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8.7

Generally favorable reviews- based on 15 Ratings

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  • Summary: Going Rogue is the first major expansion for the City of Heroes franchise since the launch of City of Villains, and it introduces a new alignment system.
Score distribution:
  1. Positive: 0 out of 1
  2. Negative: 0 out of 1
  1. 70
    City of Heroes: Going Rogue doesn't necessarily add more longevity to Paragon's MMO -- it adds choices.
Score distribution:
  1. Positive: 12 out of 12
  2. Mixed: 0 out of 12
  3. Negative: 0 out of 12
  1. Oct 27, 2010
    10
    I'm not the most likely person to get into an MMO. I prefer puzzle solving games. CoH hooked me from the start because of three things: the storylines, the community and the graphics. So far as the first and the third go, Going Rogue knocks the ball right out of the park. Some impressive storylines are going on here that impress even me. Moral ambiguity, ethical decisions, and occasionally some downright hilarious scripting (one word: Bobcat) make this expansion a real winner. Then add the new graphical content new powers and some FABULOUS! costume options and I give it two claws up! Expand
  2. Oct 1, 2010
    10
    I really loved City of Heroes but due to work commitments, I stopped playing for a while. When I saw this game, I decided to pick it up again. I'm so glad I did! It reminded me how much I loved this game. I haven't played any other MMORPG's nor can I think of a game that I have played and enjoyed so much. The best thing though is that the developers are constantly updating the game online. If you haven't already experienced City of Heroes, now is the time to start. Collapse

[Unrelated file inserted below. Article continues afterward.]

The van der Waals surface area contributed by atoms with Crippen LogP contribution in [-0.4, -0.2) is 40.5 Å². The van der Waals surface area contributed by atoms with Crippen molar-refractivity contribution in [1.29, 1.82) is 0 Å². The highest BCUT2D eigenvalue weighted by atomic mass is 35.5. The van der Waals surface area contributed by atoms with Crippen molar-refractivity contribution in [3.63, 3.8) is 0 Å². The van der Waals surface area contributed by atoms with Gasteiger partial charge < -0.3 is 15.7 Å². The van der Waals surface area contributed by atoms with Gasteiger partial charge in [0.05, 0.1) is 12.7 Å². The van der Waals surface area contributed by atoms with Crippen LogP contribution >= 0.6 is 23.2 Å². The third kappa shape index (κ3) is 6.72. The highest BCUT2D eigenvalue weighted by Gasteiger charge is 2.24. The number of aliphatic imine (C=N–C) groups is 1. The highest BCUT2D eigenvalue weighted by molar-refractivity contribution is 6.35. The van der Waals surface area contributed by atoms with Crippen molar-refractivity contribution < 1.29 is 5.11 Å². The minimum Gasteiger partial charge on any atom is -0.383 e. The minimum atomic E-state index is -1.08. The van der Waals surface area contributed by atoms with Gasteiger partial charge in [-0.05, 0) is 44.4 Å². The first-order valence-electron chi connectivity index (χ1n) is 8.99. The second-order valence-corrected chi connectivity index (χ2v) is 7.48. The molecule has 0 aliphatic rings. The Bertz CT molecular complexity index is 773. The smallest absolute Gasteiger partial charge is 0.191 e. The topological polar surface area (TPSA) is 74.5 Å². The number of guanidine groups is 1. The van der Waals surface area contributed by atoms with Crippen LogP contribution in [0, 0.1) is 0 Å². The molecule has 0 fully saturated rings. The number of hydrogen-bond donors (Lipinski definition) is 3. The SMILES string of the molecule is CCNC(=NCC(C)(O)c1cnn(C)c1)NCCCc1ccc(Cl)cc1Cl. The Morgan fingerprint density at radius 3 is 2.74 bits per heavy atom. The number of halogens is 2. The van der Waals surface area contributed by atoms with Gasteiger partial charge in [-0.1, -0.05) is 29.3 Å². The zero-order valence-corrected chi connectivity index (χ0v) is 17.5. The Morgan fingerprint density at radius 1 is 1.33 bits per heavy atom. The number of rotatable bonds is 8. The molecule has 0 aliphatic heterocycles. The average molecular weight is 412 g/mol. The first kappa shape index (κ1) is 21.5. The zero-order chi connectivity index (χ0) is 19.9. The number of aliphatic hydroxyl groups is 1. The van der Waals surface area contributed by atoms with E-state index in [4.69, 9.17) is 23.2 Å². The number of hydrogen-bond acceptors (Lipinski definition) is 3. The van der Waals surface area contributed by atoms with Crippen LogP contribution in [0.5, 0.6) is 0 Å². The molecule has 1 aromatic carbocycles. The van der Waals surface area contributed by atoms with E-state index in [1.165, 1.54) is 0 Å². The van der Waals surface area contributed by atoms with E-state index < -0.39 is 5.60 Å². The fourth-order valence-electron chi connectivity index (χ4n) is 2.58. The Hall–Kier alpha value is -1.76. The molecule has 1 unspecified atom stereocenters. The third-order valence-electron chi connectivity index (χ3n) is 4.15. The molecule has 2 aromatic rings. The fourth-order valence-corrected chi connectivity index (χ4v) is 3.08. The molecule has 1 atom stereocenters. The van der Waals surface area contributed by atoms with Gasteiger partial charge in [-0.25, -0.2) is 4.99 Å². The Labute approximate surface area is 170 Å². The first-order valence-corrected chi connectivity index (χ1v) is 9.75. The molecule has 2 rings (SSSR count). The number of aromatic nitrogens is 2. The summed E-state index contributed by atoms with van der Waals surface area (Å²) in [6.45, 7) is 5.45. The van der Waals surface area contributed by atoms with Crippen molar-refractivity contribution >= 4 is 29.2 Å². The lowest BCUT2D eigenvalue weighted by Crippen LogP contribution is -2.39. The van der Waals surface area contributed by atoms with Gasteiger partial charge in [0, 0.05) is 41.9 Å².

3. Nov 5, 2010
    9
    What I love about CoH/V is the casual nature of game play and friendly community to go along with it. I've never felt pinned down to play a certain way or build my characters to meet an expectation of the gaming community. The game is quite flexible in how you play, and Going Rogue granted the ability to play any of the archetypes on either side of the game. (Awesome!) Beyond characters, each major expansion has added fantastic story lines to explore and engage a player. Going Rogue takes a further step to make your character part of the evolving story line in City with the addition of assorted moral choices in the many new story arcs that come with the expansion. The story lines are not just flavor text, contacts refer to past events that revolved around your character; npcs will act and speak differently around you depending on the choices you make. (Some won't talk to you at all if your alignment (faction) isn't one they approve of.) And if that isn't enough, the robust character creator has a billion and one ways to make your characters look awesome, unique and fabulous, with new costume parts added just about every issue. Your look is not restricted by your archetype, and you can even tailor your power colors to suite any theme. There are days I spend more time in the costume creator than the game itself. So really, there's something there for everyone, and you can't go wrong giving City a good spin. Expand
  4. Sep 28, 2010
    8
    I'm not a big MMO fan. They take up too much time, and it's tough to manage that, a job and a family. So when a friend of mine told me to try CoH, I was skeptical. But I was wrong. CoH is a really easy game to get in and out of. I can log on, play for an hour, log out and still feel like I accomplished a lot. Dual Pistols and Kinetic Melee are awesome powers. I'm still taking my time leveling, enjoying the great landscape. It helps that the others players are really nice and friendly. The only things I don't like it is how it doesn't support my G15. That's one feature from WoW that I miss. Expand